Activist and theater lover Jess Worth was never a fan of BP, but when they took over the Shakespeare Festival, her and a few friends sprung into action on the big stage. 3 years later, it’s time to take on the British Museum.
These are the top 10 countries threatened by the 6 meter sea level rise we are almost guaranteed to see in the not-too-distant future, according to the projected pace of global warming and ice melt in Greenland and Antarctica.
The Democratic frontrunner’s solar proposal has major holes if she hopes to halt global warming. What would a real climate-change candidate look like?
Wednesday 29 July 2015 20.50 BST Last modified on Wednesday 29 July 2015 21.19 BST
Hillary Clinton’s pledge on Sunday to support renewable energy and boost subsidies for solar panels was set up as a great unveiling – the Democratic frontrunner’s first public remarks on how her presidency would tackle climate change.
“I personally believe climate change is a challenge of such magnitude and urgency that we need a president who will set ambitious goals,” she said in a video posted to her campaign website.
It wasn’t difficult to draw a sigh of relief from the progressive electorate that has heard only climate change denial – loud and triumphal – from Republican frontrunners. (Ted Cruz proudly announced in May that he had just come from New Hampshire, where there was “ice and snow everywhere”. Trump took up the issue with typical savoir faire on Monday, declining to call climate change by name: “I call it weather.”)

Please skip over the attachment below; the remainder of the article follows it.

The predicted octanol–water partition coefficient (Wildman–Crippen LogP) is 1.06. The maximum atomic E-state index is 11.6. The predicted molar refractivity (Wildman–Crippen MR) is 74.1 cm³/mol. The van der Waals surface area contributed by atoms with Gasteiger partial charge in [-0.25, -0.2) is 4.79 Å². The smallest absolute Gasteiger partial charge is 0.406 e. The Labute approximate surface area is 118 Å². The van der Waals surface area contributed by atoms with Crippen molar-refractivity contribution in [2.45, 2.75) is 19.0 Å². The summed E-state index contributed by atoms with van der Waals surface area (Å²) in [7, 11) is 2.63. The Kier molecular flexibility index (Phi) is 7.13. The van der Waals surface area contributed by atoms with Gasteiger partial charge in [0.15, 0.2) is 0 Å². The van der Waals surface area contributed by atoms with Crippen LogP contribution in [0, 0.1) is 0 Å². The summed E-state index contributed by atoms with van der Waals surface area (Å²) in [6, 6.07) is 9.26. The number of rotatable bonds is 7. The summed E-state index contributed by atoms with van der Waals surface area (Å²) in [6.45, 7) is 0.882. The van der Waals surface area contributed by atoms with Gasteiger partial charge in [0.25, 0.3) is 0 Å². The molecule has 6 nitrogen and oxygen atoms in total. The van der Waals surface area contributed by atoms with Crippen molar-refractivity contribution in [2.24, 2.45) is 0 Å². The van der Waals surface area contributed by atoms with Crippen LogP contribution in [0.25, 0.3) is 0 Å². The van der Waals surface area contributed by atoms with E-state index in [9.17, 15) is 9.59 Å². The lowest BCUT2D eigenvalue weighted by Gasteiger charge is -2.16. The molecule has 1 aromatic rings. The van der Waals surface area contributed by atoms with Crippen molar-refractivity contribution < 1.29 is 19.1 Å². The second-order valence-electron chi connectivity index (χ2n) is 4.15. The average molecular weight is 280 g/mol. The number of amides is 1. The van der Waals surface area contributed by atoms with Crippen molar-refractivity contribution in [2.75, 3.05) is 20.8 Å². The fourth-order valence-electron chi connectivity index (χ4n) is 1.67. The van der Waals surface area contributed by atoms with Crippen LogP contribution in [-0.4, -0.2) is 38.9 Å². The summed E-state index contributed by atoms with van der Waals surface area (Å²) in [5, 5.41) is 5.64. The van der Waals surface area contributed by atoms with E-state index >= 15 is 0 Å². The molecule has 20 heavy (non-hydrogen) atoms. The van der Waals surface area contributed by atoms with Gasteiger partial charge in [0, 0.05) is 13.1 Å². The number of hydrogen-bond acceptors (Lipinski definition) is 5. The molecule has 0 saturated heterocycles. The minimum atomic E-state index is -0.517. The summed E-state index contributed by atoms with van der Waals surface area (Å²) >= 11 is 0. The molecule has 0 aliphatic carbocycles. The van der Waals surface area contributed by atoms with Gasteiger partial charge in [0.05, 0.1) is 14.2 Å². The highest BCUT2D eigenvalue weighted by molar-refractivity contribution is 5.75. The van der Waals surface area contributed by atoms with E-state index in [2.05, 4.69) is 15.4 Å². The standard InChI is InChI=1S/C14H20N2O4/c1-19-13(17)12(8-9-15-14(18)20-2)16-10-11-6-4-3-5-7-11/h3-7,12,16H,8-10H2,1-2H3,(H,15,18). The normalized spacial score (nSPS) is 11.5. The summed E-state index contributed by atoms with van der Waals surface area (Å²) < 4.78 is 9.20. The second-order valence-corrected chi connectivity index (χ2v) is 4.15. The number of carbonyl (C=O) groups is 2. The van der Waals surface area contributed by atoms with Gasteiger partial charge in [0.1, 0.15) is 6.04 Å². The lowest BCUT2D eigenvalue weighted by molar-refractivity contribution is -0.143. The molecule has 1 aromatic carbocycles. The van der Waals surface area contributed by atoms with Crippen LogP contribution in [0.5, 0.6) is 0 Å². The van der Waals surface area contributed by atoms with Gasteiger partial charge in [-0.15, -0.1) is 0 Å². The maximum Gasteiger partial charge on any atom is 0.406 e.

But for many who study climate change, Clinton’s proposal lacked the ambition and sense of urgency appropriate to the scale of the problem.
*The UK Prime Minister says Britain will not become a “safe haven” for migrants.*
His words come as hundreds gathered at the French entrance to the Channel Tunnel for the third night in a row. #AUSedition Calais migrant crisis: David Cameron vows more deportations http://t.co/tGi14daMwn #Guardian— News, Views, People. (@TheCampaignPage) July 30, 2015
Welcome to Transition Studies. To prosper for very much longer on the changing Earth humankind will need to move beyond its current fossil-fueled civilization toward one that is sustained on recycled materials and renewable energy. This is not a trivial shift. It will require a major transition in all aspects of our lives.
This weblog explores the transition to a sustainable future on our finite planet. It provides links to current news, key documents from government sources and non-governmental organizations, as well as video documentaries about climate change, environmental ethics and environmental justice concerns.
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